as a River Valley High School student, I am embarrassed to find out that a shouting match erupted between a parent and the school authorities — over the use of the iPad in class.
You know one of those face-palm moments where your parents treated you like a baby even though you’re a 16-year-old adult? Yep, that was one of those moments.
Parents are, generally, a stupid bunch. They are clueless about technology.
I wasn’t there at the teacher-parent meeting, but I saw Bryna Sim’s article about the whole incident.
The ludicrous comments from some parents just confirmed my prejudices.
One questioned whether introducing the iPad would really improve learning.
Hell yeah. Give me a textbook with videos and step-by-step animation anytime. These nice touches make difficult concepts easier to understand. Plus there’s always the Internet.
The awesome iPad is also much lighter. Primary School kids would benefit the most. I really pity my little sister: The bag she carries looks bigger than my elder brother’s army fieldpack. Imagine carrying that to school everyday.
Another commented: “The school is already doing so well without iPads. There is really no need to introduce it.”
That person needs a knock on the head.
Technology is the future. The faster we get familiarized with technology, the better prepared we are for the Information economy (I learnt that in social studies).
But this comment takes the cake: “Another fear the parents have is that their children will get addicted to games and other sites on their iPads.”
I can’t help but LOL at that. I wonder why the the reporter is hesitant to name what these “other sites” are.
Well, let me spit it out: Porn. Of all varieties: Lesbian, gay, bi-sexual, straight, oral, anal, BDSM. My parents will flip if they know I’m typing this. But you know how I know? Because the boys in my school watch porn on their iPhones all the time. In the classrooms.
I guess parents can be forgiven for being the way they are. They are products of a bygone era — fearful of the new and fantastic. In time, they and their ilk will be discarded like trash — forgotten and ignored.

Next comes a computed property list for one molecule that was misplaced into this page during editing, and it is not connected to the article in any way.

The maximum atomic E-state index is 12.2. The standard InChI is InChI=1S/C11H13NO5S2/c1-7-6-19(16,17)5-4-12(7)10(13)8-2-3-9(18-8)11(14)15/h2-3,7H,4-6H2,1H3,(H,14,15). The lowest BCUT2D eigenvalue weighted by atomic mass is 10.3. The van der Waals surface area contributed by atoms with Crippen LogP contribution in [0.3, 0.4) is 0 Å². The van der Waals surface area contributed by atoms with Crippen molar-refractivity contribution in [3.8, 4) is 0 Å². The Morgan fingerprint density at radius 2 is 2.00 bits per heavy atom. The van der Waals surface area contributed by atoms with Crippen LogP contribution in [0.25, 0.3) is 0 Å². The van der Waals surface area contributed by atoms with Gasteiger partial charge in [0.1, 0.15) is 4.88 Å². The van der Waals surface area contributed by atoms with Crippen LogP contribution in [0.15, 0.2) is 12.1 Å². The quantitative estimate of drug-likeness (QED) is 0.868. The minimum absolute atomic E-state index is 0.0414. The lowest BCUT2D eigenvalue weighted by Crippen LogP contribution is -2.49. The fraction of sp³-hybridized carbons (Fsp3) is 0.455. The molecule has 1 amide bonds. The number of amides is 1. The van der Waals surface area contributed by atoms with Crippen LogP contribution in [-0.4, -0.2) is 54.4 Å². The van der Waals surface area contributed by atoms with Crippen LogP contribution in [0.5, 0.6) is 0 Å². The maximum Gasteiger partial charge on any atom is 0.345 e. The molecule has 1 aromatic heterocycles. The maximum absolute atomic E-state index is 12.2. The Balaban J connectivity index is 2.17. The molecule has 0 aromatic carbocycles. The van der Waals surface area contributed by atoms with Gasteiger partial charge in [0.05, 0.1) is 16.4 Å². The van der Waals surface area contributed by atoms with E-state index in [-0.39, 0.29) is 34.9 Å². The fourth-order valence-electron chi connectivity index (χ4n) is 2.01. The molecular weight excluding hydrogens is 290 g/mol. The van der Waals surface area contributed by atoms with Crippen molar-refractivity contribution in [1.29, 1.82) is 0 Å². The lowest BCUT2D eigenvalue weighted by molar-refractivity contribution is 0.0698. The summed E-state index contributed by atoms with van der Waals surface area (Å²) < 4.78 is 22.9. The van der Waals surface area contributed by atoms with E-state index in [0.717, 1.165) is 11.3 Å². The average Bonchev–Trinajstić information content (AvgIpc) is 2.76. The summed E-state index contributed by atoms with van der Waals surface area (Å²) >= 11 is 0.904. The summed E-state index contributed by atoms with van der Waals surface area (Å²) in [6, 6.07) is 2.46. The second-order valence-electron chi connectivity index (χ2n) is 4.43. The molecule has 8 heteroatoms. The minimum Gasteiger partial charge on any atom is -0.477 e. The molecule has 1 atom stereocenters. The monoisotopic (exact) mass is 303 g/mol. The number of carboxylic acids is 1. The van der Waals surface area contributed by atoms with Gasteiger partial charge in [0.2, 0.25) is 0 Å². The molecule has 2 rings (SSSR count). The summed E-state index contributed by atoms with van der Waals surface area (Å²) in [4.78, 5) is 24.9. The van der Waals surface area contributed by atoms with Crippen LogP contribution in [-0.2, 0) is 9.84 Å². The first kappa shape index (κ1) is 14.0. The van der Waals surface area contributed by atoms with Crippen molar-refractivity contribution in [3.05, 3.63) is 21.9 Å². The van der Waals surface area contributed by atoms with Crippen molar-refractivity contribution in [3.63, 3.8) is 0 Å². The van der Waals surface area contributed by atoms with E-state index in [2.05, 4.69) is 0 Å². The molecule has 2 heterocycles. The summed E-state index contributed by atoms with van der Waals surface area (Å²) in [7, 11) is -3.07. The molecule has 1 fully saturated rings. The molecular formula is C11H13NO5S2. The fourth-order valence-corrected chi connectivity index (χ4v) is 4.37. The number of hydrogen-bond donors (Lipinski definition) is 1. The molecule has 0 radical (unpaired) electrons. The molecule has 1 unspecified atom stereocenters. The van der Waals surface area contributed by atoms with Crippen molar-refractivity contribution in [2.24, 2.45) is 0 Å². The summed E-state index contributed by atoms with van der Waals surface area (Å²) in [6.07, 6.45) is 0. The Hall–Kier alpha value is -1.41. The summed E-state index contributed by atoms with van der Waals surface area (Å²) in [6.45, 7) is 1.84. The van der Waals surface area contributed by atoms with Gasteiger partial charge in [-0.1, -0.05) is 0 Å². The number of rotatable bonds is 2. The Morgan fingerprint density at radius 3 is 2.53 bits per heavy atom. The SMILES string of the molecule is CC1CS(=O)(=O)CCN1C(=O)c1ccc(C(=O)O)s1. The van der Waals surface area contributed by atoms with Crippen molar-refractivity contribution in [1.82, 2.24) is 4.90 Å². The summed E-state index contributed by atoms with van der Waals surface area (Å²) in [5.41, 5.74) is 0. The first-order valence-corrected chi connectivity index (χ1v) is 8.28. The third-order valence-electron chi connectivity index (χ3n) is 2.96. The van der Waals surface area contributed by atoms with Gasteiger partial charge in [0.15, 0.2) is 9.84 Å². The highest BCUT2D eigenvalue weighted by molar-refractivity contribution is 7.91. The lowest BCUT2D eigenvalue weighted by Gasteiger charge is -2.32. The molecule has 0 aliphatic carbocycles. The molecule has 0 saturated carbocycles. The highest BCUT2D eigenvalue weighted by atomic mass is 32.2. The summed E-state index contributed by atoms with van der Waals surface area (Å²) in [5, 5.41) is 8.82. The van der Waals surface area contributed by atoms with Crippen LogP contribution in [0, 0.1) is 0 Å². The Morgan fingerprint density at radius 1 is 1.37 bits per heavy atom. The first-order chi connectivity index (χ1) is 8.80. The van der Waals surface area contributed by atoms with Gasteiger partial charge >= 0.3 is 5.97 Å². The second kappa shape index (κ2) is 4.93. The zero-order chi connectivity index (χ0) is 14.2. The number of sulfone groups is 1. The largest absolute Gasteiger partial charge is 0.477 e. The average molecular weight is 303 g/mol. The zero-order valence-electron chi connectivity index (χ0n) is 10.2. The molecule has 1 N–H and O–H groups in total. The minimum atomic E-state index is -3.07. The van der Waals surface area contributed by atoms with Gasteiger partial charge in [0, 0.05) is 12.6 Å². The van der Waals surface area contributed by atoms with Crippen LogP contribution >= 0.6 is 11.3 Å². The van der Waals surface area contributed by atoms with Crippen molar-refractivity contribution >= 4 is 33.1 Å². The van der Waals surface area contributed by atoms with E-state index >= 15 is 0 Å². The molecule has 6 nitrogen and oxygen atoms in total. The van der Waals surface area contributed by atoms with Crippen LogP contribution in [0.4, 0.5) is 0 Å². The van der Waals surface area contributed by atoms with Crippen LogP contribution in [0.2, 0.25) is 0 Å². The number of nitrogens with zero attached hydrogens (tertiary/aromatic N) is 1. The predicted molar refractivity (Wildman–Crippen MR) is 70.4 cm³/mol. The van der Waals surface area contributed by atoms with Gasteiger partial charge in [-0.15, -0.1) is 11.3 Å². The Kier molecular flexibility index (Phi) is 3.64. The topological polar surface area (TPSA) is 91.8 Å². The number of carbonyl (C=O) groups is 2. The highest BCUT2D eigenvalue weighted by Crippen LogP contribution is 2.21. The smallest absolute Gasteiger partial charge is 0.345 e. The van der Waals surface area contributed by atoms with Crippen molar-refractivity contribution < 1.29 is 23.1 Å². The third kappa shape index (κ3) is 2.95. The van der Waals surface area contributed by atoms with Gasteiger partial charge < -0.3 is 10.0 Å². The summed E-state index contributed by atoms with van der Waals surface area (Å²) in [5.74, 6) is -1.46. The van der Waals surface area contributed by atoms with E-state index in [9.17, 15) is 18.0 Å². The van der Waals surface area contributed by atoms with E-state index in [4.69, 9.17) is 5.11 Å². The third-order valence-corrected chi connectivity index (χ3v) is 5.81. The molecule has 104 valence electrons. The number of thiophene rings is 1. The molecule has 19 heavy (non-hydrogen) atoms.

But you know who is the most ignorant of the lot? Bryna Sim, the reporter of the said article. And I thought reporters are supposed to be smart.
First, she is concerned that teachers must spend time familiarizing with the device and the apps that come along with it. And she is concerned that teachers would need to devote months to convert textbooks to the digital format.
Sorry to break the news to you, Ms Sim, but even a secondary four student like me understands that teachers are not required to convert textbooks for the incredible iPad — leave that to the professionals. Furthermore, textbook publishers are increasingly selling textbooks in digital format.
So stop pretending like you’re concerned about the teacher’s need to do “regular marking, teaching, setting of papers” and start doing more research on your article.
Second, Bryna is concerned that using the awesome iPad will “breed greater selfishness and alienate teachers from students.”
As I recall, people have been saying the same thing about the telephone and the Internet. And where are the fear mongers today?
I think the opposite is happening with the iPad. It draws people together in a loving embrace. Students and teachers can talk about school work, discuss lessons, and ask questions, all on the iPad. It breaks the ice, as students are often afraid to speak out in class.
It’s simply a great way of building relationships.
I have a friend (from another secondary school) who chats regularly with a male Chemistry teacher. She frequently talks about her schoolwork and even her personal problems. They talk about anything and everything, like friends. They’ve even gone out.
Online interaction, after all, often results in great offline interaction, don’t you think?
So, Bryna misses the good ol’ days of “flipping through heavy textbooks scarred with pen marks of varied colors together”. Well, she can shove them up her ass.
She ends off her article as such: “Can we master technology and control its influence, instead of letting it master our decisions?”
How trite. Even I can write better stuff than that!
As for me, my parents will definitely be getting me the incredible, amazing iPad. Convincing them was easy. I told them that the school has an offer for female students to purchase a year’s supply of a new brand of sanitary pads.
If that fails, my backup plan would simply be to do a little arm-twisting. With Facebook and Twitter, nothing is really private these days. And they have plenty of skeletons in the closet.